Much of the news about Black Americans and COVID-19 vaccines has focused on hesitancy, but physician Rhea Boyd disagrees with that take. Instead, she says the real problem is access — both to trusted information and the vaccine itself.

“It tacitly blames Black folks for under-vaccination, which is incredibly problematic,” said Boyd, MD, MPH, a pediatrician and public health advocate in the San Francisco Bay Area. “Evidence shows that when we remove barriers, Black people are just as likely to get commonly recommended vaccines as other racial and ethnic groups.” Crear looking at camera from video still

Using that lens, Boyd, in collaboration with the Kaiser Family Foundation and Black Coalition Against COVID, developed a new resource, the Conversation: Between Us, About Us, a campaign to provide Black communities with credible information about COVID-19 vaccines. The series launched in March — including a debut video with comedian W. Kamau Bell that generated over 100,000 YouTube views in its first 24 hours — and features Black doctors, nurses and researchers dispelling misinformation and offering accessible facts about COVID-19 vaccines.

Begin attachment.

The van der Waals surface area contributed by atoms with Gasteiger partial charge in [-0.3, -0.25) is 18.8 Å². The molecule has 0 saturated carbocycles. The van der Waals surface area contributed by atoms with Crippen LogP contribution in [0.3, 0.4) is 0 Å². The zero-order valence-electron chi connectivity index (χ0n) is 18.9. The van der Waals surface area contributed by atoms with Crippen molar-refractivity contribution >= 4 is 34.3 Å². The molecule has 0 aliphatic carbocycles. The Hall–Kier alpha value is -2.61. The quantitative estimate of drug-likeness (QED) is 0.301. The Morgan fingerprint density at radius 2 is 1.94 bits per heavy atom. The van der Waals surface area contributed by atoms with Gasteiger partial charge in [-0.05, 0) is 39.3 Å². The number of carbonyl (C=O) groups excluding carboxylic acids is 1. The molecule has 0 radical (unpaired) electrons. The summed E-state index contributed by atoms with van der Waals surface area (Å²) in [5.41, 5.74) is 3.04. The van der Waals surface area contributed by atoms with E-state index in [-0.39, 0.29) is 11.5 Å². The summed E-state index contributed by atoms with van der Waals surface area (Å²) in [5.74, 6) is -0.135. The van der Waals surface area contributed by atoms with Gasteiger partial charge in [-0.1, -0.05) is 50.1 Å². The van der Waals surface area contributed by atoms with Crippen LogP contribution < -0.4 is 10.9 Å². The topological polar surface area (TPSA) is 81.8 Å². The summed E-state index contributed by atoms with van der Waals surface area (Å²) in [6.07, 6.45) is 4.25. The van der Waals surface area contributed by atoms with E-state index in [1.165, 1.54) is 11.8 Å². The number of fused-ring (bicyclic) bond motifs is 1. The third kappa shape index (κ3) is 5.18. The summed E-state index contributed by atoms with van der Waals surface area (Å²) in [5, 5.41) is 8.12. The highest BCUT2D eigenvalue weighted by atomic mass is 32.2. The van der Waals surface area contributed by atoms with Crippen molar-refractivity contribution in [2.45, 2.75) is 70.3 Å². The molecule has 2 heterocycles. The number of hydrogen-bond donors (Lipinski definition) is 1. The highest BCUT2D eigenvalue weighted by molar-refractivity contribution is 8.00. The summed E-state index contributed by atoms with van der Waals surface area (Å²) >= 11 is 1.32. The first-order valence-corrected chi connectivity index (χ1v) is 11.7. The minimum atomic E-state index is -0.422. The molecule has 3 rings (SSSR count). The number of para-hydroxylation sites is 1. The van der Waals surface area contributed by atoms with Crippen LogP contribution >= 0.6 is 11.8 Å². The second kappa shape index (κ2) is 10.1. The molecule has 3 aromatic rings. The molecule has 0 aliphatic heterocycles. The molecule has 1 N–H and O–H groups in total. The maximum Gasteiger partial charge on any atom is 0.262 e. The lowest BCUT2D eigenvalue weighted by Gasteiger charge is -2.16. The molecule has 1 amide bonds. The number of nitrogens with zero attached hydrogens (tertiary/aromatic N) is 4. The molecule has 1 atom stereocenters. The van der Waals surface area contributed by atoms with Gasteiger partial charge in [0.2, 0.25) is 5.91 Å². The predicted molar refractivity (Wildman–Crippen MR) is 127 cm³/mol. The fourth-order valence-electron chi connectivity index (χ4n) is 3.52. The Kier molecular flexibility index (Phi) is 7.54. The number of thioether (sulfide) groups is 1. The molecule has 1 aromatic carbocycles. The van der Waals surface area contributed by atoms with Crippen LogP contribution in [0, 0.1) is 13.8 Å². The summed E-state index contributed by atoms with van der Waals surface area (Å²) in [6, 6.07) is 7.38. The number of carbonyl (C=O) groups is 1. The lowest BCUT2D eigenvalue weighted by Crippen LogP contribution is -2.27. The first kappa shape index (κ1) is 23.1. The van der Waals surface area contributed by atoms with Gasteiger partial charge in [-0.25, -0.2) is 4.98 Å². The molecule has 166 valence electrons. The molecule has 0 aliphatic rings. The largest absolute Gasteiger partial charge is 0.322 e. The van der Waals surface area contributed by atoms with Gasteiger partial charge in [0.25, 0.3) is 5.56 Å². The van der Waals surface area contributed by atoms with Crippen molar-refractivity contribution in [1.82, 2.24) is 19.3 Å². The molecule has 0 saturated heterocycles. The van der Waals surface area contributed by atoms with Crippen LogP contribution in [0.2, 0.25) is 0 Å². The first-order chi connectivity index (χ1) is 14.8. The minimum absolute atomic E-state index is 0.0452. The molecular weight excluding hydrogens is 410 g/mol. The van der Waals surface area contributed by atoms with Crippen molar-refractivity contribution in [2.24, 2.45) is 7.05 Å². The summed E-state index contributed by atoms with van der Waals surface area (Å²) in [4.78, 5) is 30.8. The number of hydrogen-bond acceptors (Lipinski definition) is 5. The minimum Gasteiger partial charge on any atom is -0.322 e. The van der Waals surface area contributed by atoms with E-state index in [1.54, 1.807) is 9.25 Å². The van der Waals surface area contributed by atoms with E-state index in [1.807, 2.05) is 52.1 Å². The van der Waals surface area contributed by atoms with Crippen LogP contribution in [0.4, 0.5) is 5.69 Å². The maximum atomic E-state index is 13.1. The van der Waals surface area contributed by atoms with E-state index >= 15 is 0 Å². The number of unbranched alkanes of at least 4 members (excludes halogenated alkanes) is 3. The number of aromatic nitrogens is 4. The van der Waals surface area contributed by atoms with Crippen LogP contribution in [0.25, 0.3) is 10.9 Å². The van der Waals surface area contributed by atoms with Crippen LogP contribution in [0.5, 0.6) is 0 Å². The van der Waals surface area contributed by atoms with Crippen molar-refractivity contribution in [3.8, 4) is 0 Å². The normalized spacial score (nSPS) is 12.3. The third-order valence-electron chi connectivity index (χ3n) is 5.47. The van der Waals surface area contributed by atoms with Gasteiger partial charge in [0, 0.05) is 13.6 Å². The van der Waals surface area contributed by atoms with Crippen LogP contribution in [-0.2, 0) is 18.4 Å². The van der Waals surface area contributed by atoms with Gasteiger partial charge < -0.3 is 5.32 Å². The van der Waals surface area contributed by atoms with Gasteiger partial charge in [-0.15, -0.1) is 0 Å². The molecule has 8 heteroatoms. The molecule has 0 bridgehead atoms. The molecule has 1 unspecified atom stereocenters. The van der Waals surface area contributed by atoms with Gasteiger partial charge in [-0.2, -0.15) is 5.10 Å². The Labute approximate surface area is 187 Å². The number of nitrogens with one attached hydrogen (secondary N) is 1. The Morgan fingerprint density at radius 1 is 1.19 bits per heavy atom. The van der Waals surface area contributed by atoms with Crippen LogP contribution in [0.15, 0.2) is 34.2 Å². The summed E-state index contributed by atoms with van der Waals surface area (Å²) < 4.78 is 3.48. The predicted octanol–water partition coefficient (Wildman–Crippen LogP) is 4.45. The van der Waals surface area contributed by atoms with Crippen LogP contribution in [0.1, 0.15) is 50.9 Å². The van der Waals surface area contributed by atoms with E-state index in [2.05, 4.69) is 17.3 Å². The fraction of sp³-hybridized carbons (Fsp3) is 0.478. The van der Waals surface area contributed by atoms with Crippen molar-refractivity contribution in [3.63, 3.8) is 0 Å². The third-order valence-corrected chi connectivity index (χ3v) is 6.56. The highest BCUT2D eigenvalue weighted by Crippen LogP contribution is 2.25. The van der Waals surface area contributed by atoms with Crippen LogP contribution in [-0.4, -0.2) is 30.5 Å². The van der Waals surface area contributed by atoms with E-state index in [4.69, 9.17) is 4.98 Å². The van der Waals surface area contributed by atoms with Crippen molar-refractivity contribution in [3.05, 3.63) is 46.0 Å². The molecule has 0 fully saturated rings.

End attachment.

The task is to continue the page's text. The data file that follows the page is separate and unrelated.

The Conversation is one of a number of science-based resources now available to help public health workers and other health advocates communicate with their communities in the unprecedented effort to immunize the nation against COVID-19. According to a Gallup poll released in February, 71% of Americans were willing to be vaccinated, up from 65% in late December. However, a March NPR poll found 28% of whites, 25% of Blacks and 37% of Hispanics did not plan to get a COVID-19 vaccine.

Continue reading this story on The Nation’s Health website.

Photo caption
Joia Crear-Perry, founder and president of the National Birth Equity Collaborative, speaks about the COVID-19 vaccine in a video from the Conversation: Between Us, About Us. The campaign, which features Black health care workers, includes over 50 FAQ videos. (Image courtesy the Conversation: Between Us, About Us)